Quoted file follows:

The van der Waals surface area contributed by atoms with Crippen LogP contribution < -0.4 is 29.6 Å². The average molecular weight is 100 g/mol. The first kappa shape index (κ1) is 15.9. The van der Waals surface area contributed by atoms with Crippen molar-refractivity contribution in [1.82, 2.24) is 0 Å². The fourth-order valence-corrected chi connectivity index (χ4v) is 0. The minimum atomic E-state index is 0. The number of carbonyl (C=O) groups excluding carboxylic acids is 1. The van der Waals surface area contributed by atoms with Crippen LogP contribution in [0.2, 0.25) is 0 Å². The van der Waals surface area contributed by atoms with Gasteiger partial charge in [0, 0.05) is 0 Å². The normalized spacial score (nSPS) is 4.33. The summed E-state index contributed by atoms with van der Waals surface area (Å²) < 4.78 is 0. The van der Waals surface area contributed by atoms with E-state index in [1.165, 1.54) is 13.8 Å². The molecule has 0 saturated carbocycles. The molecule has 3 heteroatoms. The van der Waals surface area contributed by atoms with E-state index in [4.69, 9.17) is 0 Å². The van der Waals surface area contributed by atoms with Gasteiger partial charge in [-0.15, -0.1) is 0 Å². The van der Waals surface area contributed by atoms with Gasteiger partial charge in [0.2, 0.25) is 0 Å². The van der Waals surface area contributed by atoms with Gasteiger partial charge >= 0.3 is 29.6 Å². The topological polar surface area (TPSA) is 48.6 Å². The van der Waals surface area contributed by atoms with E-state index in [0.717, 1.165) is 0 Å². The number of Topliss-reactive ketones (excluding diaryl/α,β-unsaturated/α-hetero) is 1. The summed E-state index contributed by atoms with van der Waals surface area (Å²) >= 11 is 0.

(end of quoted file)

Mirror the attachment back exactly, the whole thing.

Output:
The van der Waals surface area contributed by atoms with Crippen LogP contribution < -0.4 is 29.6 Å². The average molecular weight is 100 g/mol. The first kappa shape index (κ1) is 15.9. The van der Waals surface area contributed by atoms with Crippen molar-refractivity contribution in [1.82, 2.24) is 0 Å². The fourth-order valence-corrected chi connectivity index (χ4v) is 0. The minimum atomic E-state index is 0. The number of carbonyl (C=O) groups excluding carboxylic acids is 1. The van der Waals surface area contributed by atoms with Crippen LogP contribution in [0.2, 0.25) is 0 Å². The van der Waals surface area contributed by atoms with Gasteiger partial charge in [0, 0.05) is 0 Å². The normalized spacial score (nSPS) is 4.33. The summed E-state index contributed by atoms with van der Waals surface area (Å²) < 4.78 is 0. The van der Waals surface area contributed by atoms with E-state index in [1.165, 1.54) is 13.8 Å². The molecule has 0 saturated carbocycles. The molecule has 3 heteroatoms. The van der Waals surface area contributed by atoms with E-state index in [4.69, 9.17) is 0 Å². The van der Waals surface area contributed by atoms with Gasteiger partial charge in [-0.15, -0.1) is 0 Å². The van der Waals surface area contributed by atoms with Gasteiger partial charge in [0.2, 0.25) is 0 Å². The van der Waals surface area contributed by atoms with Gasteiger partial charge >= 0.3 is 29.6 Å². The topological polar surface area (TPSA) is 48.6 Å². The van der Waals surface area contributed by atoms with E-state index in [0.717, 1.165) is 0 Å². The number of Topliss-reactive ketones (excluding diaryl/α,β-unsaturated/α-hetero) is 1. The summed E-state index contributed by atoms with van der Waals surface area (Å²) >= 11 is 0.